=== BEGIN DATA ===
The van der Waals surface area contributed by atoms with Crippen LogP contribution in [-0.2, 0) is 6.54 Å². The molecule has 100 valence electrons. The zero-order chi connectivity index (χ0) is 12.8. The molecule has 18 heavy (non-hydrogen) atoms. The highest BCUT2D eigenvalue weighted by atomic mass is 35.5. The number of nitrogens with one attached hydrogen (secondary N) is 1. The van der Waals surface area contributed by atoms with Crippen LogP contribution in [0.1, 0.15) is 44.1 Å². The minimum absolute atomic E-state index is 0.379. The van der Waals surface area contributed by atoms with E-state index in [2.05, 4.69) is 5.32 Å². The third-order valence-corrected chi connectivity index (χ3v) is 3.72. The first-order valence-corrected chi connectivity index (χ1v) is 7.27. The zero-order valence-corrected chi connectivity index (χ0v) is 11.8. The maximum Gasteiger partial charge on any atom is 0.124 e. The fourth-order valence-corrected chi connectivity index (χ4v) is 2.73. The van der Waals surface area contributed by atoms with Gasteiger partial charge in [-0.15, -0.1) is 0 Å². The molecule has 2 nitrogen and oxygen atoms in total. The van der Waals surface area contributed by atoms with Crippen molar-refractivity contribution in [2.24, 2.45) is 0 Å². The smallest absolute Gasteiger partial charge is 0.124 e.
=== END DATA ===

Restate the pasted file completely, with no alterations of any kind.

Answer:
The van der Waals surface area contributed by atoms with Crippen LogP contribution in [-0.2, 0) is 6.54 Å². The molecule has 100 valence electrons. The zero-order chi connectivity index (χ0) is 12.8. The molecule has 18 heavy (non-hydrogen) atoms. The highest BCUT2D eigenvalue weighted by atomic mass is 35.5. The number of nitrogens with one attached hydrogen (secondary N) is 1. The van der Waals surface area contributed by atoms with Crippen LogP contribution in [0.1, 0.15) is 44.1 Å². The minimum absolute atomic E-state index is 0.379. The van der Waals surface area contributed by atoms with E-state index in [2.05, 4.69) is 5.32 Å². The third-order valence-corrected chi connectivity index (χ3v) is 3.72. The first-order valence-corrected chi connectivity index (χ1v) is 7.27. The zero-order valence-corrected chi connectivity index (χ0v) is 11.8. The maximum Gasteiger partial charge on any atom is 0.124 e. The fourth-order valence-corrected chi connectivity index (χ4v) is 2.73. The van der Waals surface area contributed by atoms with Gasteiger partial charge in [-0.15, -0.1) is 0 Å². The molecule has 2 nitrogen and oxygen atoms in total. The van der Waals surface area contributed by atoms with Crippen molar-refractivity contribution in [2.24, 2.45) is 0 Å². The smallest absolute Gasteiger partial charge is 0.124 e.